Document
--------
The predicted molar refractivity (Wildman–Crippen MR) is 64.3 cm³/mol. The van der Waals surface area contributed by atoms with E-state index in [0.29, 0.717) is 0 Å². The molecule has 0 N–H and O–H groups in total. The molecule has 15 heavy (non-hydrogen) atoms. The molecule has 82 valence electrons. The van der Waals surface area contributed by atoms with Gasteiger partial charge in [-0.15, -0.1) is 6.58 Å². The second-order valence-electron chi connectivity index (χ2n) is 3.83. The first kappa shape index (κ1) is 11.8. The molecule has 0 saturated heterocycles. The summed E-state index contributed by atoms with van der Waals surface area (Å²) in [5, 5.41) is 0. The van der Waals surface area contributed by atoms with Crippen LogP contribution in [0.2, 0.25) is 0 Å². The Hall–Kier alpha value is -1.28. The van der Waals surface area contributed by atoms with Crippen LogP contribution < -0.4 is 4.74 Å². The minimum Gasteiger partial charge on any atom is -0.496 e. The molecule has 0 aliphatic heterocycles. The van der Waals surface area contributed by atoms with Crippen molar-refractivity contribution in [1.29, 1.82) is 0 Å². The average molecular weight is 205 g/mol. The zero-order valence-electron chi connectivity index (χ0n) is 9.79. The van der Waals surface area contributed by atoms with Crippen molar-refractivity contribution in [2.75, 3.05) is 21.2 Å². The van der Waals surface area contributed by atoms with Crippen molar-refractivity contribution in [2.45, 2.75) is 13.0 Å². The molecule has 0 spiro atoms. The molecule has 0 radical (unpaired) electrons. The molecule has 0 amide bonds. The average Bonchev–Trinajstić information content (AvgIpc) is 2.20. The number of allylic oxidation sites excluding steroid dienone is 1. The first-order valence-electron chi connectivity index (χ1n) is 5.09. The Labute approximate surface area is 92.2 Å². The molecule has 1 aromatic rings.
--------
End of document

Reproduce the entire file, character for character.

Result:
The predicted molar refractivity (Wildman–Crippen MR) is 64.3 cm³/mol. The van der Waals surface area contributed by atoms with E-state index in [0.29, 0.717) is 0 Å². The molecule has 0 N–H and O–H groups in total. The molecule has 15 heavy (non-hydrogen) atoms. The molecule has 82 valence electrons. The van der Waals surface area contributed by atoms with Gasteiger partial charge in [-0.15, -0.1) is 6.58 Å². The second-order valence-electron chi connectivity index (χ2n) is 3.83. The first kappa shape index (κ1) is 11.8. The molecule has 0 saturated heterocycles. The summed E-state index contributed by atoms with van der Waals surface area (Å²) in [5, 5.41) is 0. The van der Waals surface area contributed by atoms with Crippen LogP contribution in [0.2, 0.25) is 0 Å². The Hall–Kier alpha value is -1.28. The van der Waals surface area contributed by atoms with Crippen LogP contribution < -0.4 is 4.74 Å². The minimum Gasteiger partial charge on any atom is -0.496 e. The molecule has 0 aliphatic heterocycles. The van der Waals surface area contributed by atoms with Crippen molar-refractivity contribution in [1.29, 1.82) is 0 Å². The average molecular weight is 205 g/mol. The zero-order valence-electron chi connectivity index (χ0n) is 9.79. The van der Waals surface area contributed by atoms with Crippen molar-refractivity contribution in [2.75, 3.05) is 21.2 Å². The van der Waals surface area contributed by atoms with Crippen molar-refractivity contribution in [2.45, 2.75) is 13.0 Å². The molecule has 0 spiro atoms. The molecule has 0 radical (unpaired) electrons. The molecule has 0 amide bonds. The average Bonchev–Trinajstić information content (AvgIpc) is 2.20. The number of allylic oxidation sites excluding steroid dienone is 1. The first-order valence-electron chi connectivity index (χ1n) is 5.09. The Labute approximate surface area is 92.2 Å². The molecule has 1 aromatic rings.